Catholics in New Zealand are preparing to return to public celebrations of the liturgy on Friday, after Prime Minister Jacinda Ardern announced on Monday that services could commence that day with up to 100 people in attendance.

New Zealand is easing out of its COVID-19 coronavirus lockdown after what is considered one of the most successful campaigns to combat the pandemic.

In a May 26 pastoral letter, the bishops of New Zealand compared the lockdown to the days between the Ascension and Pentecost, when “the apostles returned to the closed room.”

“This year Christians around the world entered a ‘closed room’ due to the pandemic. For some of you this has enabled a graced time of prayer and reflection. For others it has been a time to refocus and put lives in order. For some the ‘closed room’ has led to family tensions or concerns about future employment. For others still this has been a time when they have allowed their faith to drift. Now the ‘closed room’ of our churches is coming to an end,” the bishops wrote.

The pastoral letter said the Church was rejoicing as it takes “these first steps towards returning to some semblance of normality.”

“The sacrifices we have made as a nation have averted what we have seen overseas. As we emerge from our ‘closed room’ and return to our churches and community engagement we take this opportunity to thank those who protected and supported our sick, vulnerable and, indeed, all of us throughout the lockdown. We thank all those in our faith communities who have worked tirelessly to connect with parishioners offering spiritual support,” the bishops said.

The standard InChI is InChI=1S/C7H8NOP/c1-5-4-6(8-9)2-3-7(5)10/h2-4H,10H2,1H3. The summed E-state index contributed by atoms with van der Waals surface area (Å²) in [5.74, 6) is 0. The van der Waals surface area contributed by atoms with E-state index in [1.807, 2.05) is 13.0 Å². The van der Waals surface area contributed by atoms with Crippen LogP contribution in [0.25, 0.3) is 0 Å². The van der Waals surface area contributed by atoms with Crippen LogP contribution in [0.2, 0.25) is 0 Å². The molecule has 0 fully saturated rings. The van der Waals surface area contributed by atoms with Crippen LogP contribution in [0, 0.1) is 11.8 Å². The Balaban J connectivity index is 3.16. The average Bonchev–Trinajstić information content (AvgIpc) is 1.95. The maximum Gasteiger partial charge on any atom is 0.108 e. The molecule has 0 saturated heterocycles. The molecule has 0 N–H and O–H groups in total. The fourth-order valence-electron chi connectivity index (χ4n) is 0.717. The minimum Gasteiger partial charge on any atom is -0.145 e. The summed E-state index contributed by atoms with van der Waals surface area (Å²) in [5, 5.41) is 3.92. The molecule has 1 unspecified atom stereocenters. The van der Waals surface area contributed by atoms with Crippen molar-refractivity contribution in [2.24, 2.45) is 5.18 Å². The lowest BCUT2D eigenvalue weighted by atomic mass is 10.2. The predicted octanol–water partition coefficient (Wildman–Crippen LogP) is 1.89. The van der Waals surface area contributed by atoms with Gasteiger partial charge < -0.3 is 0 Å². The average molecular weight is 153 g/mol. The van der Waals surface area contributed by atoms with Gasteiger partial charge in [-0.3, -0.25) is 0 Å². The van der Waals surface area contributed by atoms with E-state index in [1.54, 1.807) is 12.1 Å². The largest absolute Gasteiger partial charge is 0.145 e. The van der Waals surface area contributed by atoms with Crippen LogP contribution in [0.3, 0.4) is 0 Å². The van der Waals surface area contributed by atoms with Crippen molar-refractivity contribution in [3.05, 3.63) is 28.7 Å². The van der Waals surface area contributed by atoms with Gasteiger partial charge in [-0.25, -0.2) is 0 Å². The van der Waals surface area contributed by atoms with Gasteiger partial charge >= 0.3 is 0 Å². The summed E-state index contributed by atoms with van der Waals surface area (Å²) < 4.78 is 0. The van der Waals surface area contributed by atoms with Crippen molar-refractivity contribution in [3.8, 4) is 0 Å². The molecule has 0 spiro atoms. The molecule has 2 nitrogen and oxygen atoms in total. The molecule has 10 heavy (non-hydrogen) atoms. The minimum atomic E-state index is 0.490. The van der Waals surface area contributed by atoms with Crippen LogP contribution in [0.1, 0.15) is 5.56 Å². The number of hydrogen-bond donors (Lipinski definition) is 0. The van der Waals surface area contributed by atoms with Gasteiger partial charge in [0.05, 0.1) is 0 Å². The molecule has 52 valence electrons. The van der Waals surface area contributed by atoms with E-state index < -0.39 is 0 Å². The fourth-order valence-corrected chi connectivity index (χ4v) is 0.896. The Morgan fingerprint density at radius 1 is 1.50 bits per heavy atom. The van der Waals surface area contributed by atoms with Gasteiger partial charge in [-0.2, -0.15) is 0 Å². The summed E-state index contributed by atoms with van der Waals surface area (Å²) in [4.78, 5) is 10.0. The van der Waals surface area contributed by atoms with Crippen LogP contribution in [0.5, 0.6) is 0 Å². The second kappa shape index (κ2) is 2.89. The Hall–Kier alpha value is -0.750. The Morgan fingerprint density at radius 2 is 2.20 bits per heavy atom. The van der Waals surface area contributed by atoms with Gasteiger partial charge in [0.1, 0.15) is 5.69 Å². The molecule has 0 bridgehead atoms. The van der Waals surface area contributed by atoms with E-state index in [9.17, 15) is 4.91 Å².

The letter noted that there are still restrictions in place to protect the vulnerable and elderly, and said each parish is going to have to determine how it will offer Masses while ensuring health guidelines are kept.

“This may mean some churches will not open immediately. It may mean that there are more people wanting to attend Mass than can be accommodated. We ask you to be patient and understanding while your parish leadership determine what will happen in your parish,” the letter said.

In instructions to parish leaders, the bishops listed several other provisions in place to prevent the spread of the virus:

— At the Sign of Peace, people should avoid shaking hands or other contact with one another, and instead smile, nod or bow to one another.

— Holy Communion is not to be distributed from the chalice.

— Communion is only to be distributed in the hand, not on the tongue.

— Holy water is to be removed from vessels at the church door.

The bishops also asked that those who are in high risk groups, those who are sick, and those who are afraid to remain at home, and added that the Sunday Mass obligation continues to be suspended in New Zealand.